Stem cells look increasingly promising for regenerative medicine.
Stem cells form the basis of regenerative medicine. Regeneration is when body tissue grows back after damage. Skin, for example, replaces itself, and the liver can regrow in a human adult.
The Center for Regenerative Medicine describe stem cells as cells that continuously divide and produce exact copies of themselves; they can also change into specialized cells. This is called differentiation.
Euro Stem Cell explain that omnipotent stem cells produce all the tissues that a body needs, but not all stem cells are omnipotent; there are different types of stem cells with different strategies for regeneration.
Scientists have been looking for ways to direct stem cells to replace functional cells damaged through trauma or by other causes, and the search is on to find the right kind of stem cell.
The human corticospinal tract carries bundles of nerves from the cerebral cortex in the upper brain down into the spinal cord.
Successful regeneration of corticospinal axons
Previous experiments using stem cells have led to degrees of functional recovery in rats following spinal cord injury, but none of the studies involved regeneration of corticospinal axons. Humans need corticospinal axons to carry out voluntary movement.
It was not thought that corticospinal neurons would have the internal mechanisms needed to allow for regeneration.
Researchers at the University of California-San Diego School of Medicine and Veterans Affairs San Diego Healthcare System, with colleagues in Japan and Wisconsin, collaborated to investigate the feasibility of using corticospinal neurons for this purpose.
They grafted multipotent neural progenitor cells into the injury sites of rats with spinal cord injury. Multipotent cells are stem cells that can regenerate into different types of cell.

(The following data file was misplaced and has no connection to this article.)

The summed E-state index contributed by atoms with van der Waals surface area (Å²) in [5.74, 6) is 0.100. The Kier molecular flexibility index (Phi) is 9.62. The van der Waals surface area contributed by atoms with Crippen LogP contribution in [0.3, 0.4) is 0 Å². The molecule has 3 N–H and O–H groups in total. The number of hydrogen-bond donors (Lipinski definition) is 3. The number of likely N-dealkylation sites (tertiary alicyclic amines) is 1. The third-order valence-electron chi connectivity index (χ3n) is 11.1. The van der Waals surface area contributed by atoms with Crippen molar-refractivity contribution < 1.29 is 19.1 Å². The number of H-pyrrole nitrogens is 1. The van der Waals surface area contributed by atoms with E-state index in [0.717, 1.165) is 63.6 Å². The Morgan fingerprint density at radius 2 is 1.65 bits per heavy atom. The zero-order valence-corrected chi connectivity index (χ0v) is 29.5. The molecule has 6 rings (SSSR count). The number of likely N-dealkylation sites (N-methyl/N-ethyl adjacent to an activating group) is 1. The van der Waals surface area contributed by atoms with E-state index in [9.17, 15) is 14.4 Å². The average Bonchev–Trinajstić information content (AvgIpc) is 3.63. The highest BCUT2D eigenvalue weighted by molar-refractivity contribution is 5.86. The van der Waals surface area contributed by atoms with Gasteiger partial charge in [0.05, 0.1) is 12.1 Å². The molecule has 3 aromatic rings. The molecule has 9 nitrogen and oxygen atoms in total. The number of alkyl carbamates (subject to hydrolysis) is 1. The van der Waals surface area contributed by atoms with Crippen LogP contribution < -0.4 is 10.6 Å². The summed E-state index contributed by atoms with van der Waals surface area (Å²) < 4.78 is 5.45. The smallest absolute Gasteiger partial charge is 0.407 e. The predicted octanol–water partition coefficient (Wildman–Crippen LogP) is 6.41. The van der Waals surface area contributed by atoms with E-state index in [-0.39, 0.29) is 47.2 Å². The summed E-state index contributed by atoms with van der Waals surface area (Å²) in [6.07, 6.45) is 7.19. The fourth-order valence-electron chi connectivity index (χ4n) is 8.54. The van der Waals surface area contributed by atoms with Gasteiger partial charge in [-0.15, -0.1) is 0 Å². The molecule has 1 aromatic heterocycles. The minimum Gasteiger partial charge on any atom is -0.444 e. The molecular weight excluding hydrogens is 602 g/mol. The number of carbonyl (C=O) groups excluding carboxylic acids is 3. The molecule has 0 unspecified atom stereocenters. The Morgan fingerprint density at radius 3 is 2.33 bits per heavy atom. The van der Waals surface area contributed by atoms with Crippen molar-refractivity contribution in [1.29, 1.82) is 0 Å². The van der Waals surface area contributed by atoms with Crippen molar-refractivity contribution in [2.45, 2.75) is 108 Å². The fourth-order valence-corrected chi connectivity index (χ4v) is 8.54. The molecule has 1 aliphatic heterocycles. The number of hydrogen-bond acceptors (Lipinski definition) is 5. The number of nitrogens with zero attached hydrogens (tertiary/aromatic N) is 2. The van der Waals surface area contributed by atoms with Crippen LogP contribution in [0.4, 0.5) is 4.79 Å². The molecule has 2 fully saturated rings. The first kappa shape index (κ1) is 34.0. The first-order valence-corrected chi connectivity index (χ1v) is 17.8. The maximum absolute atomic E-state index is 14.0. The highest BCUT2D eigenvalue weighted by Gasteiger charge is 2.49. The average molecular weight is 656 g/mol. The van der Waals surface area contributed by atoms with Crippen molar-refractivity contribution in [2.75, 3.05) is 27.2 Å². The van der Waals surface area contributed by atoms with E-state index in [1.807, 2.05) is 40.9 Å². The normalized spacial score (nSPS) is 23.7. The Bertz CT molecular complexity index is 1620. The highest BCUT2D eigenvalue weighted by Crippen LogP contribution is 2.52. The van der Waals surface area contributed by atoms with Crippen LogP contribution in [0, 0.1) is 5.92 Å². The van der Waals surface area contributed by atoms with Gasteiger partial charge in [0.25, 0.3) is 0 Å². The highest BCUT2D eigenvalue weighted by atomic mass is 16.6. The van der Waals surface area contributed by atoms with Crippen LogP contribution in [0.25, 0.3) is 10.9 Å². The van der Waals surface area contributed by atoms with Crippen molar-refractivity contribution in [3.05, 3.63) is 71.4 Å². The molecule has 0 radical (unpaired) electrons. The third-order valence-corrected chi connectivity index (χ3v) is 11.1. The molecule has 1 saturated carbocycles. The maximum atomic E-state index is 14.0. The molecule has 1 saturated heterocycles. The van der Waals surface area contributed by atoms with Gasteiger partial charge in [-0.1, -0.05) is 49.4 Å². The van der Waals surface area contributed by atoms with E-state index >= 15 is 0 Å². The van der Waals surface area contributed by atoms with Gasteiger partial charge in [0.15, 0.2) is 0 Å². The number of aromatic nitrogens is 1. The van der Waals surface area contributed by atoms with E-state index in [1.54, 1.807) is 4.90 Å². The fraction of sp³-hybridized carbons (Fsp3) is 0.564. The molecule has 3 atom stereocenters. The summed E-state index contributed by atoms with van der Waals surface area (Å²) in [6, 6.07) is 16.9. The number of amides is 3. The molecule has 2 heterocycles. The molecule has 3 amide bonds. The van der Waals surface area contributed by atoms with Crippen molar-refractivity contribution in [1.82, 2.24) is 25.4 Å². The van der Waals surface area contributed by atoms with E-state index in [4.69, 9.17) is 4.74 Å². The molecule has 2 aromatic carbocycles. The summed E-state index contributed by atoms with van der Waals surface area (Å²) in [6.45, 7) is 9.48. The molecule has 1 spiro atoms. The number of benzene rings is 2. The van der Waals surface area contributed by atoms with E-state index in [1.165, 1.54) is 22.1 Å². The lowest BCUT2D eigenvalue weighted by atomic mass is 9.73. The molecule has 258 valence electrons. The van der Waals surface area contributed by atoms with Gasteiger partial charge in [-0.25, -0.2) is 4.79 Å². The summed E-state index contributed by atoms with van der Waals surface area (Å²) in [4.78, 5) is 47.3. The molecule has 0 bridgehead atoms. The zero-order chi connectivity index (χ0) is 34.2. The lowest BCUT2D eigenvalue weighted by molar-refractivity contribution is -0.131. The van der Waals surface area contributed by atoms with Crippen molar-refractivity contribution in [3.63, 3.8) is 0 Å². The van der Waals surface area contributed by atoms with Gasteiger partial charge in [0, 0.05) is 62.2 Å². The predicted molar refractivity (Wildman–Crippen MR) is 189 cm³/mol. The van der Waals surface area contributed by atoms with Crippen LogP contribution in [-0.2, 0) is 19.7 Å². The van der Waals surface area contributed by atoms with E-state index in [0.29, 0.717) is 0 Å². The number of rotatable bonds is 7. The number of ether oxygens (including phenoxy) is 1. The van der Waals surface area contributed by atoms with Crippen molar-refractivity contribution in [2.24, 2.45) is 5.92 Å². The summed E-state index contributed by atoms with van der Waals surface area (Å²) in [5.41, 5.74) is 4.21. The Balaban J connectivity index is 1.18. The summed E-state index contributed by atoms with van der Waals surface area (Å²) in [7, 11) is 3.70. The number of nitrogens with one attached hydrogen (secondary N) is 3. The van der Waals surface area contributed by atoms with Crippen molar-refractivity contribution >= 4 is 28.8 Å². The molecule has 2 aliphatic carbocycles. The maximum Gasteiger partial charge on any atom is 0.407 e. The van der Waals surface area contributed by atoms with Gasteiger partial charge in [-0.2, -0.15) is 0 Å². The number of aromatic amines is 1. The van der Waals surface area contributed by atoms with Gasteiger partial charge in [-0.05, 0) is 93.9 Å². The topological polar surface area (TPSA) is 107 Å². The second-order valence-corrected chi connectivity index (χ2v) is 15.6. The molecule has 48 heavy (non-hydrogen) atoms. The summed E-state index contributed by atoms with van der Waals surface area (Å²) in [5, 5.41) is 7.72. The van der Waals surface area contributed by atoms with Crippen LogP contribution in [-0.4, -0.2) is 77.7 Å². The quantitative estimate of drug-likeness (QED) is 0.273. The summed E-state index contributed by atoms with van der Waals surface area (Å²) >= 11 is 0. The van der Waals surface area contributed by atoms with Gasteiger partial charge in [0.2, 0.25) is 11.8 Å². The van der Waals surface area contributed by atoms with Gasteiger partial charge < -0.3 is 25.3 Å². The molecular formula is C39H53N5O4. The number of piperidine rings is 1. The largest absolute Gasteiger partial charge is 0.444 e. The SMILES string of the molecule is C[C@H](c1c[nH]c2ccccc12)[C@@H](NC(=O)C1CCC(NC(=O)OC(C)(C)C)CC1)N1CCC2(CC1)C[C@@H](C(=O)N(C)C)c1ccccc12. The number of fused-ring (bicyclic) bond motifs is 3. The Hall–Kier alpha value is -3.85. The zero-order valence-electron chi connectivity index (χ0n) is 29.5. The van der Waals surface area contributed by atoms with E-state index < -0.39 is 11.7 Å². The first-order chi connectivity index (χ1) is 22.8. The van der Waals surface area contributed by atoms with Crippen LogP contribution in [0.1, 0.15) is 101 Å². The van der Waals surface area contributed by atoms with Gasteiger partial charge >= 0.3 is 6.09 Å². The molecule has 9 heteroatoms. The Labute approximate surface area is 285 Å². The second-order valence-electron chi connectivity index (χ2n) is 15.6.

The team directed the cells to develop specifically as a spinal cord.
The cells developed more successfully than the authors expected, replacing lost tissue and forming functional synapses that enabled the rats to move their forelimbs more than they could before.
Senior study author Dr. Mark Tuszynski, PhD, professor in the UC-San Diego School of Medicine Department of Neurosciences and director of the UC-San Diego Translational Neuroscience Institute, says:
"The corticospinal projection is the most important motor system in humans. It has not been successfully regenerated before. Many have tried, many have failed, including us, in previous efforts."
Still a long way to go
Dr. Tuszynski says that this was the first time for the team to use neural stem cells to find out whether they would support regeneration, where other cell types had not.
He had been skeptical that therapies could be developed to improve function in humans, but the possibility of regenerating "the most important motor system for humans," now looks more likely.
There is still a long way to go before stem cell therapies can be tested on humans or used in treatment.
The first step is to carry out animal studies that demonstrate that such treatments can be used safely and with long-term functional benefit.
Then, says Dr. Tuszynski, scientists will need to use larger animal models to develop ways to transfer the technology to humans. They will also need to identify which is the best type of human neural stem cell to use.
Medical News Today recently reported that an injection of stem cells had reversed osteoporosis in mice.